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The University of Southampton
Medicine

Infection and Microbial Science

Infection and Microbial Science

Infectious disease remains a major challenge around the world and our scientists are leading pioneering research to understand, prevent, diagnose, and treat some of the world’s most devastating conditions.

Our research into infectious disease encompasses public health, primary care, experimental medicine and basic scientific investigation and covers a wide spectrum of diseases that affect millions of people.

Our virology scientists focus on RNA viruses including rhinovirus, norovirus and coronaviruses as well as chronic infections such as Hepatitis C virus and HIV. Our bacterial research is centred on pathogenesis, pre-clinical development of vaccines and developing new treatment strategies for biofilm infections and the major causative organisms of bacterial meningitis and sepsis, and tuberculosis. The University hosts the world’s largest Chlamydia reference strain Biobank and have developed plasmid-based chlamydial genetic tools to understand virulence.

We have established important multi-disciplinary links with the Faculty’s Population Health and Healthy Ageing and Multi-Morbidity [MC2] research themes to further our infections disease research. For example, our teams are investigating the molecular epidemiology of Streptococcus pneumoniae and other vaccine-preventable bacterial infections, particularly in relation to polysaccharide conjugate vaccines and in the social and genetic epidemiology of Hepatitis C. In respiratory medicine, primary human cell models are utilised to investigate the pathogenesis of bacterial and viral infectious exacerbations in COPD, asthma, and Primary Ciliary Dyskinesia, as well as SARS-CoV-2 infection. Our Primary Care Research Centre leads a major research programme in appropriateness of antimicrobial therapy in primary care.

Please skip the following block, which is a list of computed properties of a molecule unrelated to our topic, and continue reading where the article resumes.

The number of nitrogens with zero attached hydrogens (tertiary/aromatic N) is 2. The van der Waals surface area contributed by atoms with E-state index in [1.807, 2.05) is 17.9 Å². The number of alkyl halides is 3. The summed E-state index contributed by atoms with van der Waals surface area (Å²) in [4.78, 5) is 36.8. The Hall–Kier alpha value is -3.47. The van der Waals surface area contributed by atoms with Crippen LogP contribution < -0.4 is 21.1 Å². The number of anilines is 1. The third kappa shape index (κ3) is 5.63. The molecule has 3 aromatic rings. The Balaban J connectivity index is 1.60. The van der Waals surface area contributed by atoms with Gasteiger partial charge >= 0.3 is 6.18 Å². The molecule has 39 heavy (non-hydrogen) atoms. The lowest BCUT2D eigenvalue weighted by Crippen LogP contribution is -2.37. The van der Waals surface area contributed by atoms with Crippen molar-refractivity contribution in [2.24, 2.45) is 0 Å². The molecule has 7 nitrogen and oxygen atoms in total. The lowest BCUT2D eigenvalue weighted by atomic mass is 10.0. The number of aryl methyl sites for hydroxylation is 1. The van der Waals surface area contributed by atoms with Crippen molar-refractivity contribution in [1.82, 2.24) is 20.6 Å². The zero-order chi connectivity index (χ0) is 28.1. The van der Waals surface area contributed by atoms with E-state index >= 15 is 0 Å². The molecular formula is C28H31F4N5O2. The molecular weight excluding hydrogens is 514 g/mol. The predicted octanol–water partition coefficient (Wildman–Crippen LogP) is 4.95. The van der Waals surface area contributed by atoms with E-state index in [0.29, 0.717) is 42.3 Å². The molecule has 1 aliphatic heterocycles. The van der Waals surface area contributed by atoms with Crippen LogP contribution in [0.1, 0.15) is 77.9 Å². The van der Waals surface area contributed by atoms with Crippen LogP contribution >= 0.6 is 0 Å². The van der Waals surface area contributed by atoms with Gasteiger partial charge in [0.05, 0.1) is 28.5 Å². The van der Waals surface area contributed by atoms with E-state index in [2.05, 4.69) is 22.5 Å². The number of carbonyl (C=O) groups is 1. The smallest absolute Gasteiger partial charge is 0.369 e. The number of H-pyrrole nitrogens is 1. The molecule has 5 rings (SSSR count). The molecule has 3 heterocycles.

Southampton is one of few centres in the UK which conducts controlled human infection studies that will enable rapid evaluation of novel vaccines. For example, our scientists have pioneered the development of a nose drop containing a type of ‘friendly’ bacteria that could help prevent meningitis and other infections and are leading the UK arm of a landmark European-wide study to develop a new vaccine to prevent whooping cough. Clinical vaccine trials are taking place in Southampton, which focus on the prevention and management of severe bacterial disease and respiratory infection in children and adults including candidate vaccines against meningococcal disease, malaria, pandemic influenza, and Covid-19.

Working with colleagues in Engineering, our researchers are developing rapid point-of-care diagnostics, including paper-based, microfluidic and optoelectronic technologies for respiratory, eye, and sexually transmitted infections.

Our scientists and clinical trials are supported through significant centres of excellence such as the NIHR Southampton Biomedical Research Centre, the BBSRC National Biofilms Innovations Centre (NBIC) and an EPSRC-funded Network for Antimicrobial Resistance and Infection Prevention (NAMRIP).

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